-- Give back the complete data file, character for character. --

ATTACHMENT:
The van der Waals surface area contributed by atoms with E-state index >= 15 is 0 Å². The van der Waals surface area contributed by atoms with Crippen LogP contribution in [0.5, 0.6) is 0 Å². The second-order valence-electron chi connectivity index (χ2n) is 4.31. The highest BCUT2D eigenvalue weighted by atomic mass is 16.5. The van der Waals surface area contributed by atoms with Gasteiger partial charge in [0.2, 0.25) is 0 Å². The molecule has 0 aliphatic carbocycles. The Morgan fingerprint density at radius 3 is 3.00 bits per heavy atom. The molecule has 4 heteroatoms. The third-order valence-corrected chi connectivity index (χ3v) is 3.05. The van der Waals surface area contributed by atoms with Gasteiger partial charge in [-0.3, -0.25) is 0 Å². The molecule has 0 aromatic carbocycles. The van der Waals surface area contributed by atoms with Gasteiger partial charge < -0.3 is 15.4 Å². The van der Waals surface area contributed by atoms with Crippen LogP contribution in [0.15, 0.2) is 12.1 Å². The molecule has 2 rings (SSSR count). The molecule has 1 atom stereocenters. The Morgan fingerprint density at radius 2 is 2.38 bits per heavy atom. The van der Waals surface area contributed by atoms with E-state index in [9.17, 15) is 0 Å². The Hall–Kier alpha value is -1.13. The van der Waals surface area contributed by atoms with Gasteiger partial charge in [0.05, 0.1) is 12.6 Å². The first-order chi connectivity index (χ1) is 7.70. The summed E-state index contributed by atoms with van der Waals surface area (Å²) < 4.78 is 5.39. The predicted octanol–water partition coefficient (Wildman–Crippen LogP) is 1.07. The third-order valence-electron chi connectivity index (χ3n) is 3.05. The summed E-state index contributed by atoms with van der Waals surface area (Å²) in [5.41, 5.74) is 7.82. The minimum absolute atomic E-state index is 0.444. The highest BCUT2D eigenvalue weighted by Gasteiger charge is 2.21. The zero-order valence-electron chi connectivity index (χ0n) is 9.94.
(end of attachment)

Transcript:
The van der Waals surface area contributed by atoms with E-state index >= 15 is 0 Å². The van der Waals surface area contributed by atoms with Crippen LogP contribution in [0.5, 0.6) is 0 Å². The second-order valence-electron chi connectivity index (χ2n) is 4.31. The highest BCUT2D eigenvalue weighted by atomic mass is 16.5. The van der Waals surface area contributed by atoms with Gasteiger partial charge in [0.2, 0.25) is 0 Å². The molecule has 0 aliphatic carbocycles. The Morgan fingerprint density at radius 3 is 3.00 bits per heavy atom. The molecule has 4 heteroatoms. The third-order valence-corrected chi connectivity index (χ3v) is 3.05. The van der Waals surface area contributed by atoms with Gasteiger partial charge in [-0.3, -0.25) is 0 Å². The molecule has 0 aromatic carbocycles. The van der Waals surface area contributed by atoms with Gasteiger partial charge < -0.3 is 15.4 Å². The van der Waals surface area contributed by atoms with Crippen LogP contribution in [0.15, 0.2) is 12.1 Å². The molecule has 2 rings (SSSR count). The molecule has 1 atom stereocenters. The Morgan fingerprint density at radius 2 is 2.38 bits per heavy atom. The van der Waals surface area contributed by atoms with E-state index in [9.17, 15) is 0 Å². The Hall–Kier alpha value is -1.13. The van der Waals surface area contributed by atoms with Gasteiger partial charge in [0.05, 0.1) is 12.6 Å². The first-order chi connectivity index (χ1) is 7.70. The summed E-state index contributed by atoms with van der Waals surface area (Å²) < 4.78 is 5.39. The predicted octanol–water partition coefficient (Wildman–Crippen LogP) is 1.07. The third-order valence-electron chi connectivity index (χ3n) is 3.05. The summed E-state index contributed by atoms with van der Waals surface area (Å²) in [5.41, 5.74) is 7.82. The minimum absolute atomic E-state index is 0.444. The highest BCUT2D eigenvalue weighted by Gasteiger charge is 2.21. The zero-order valence-electron chi connectivity index (χ0n) is 9.94.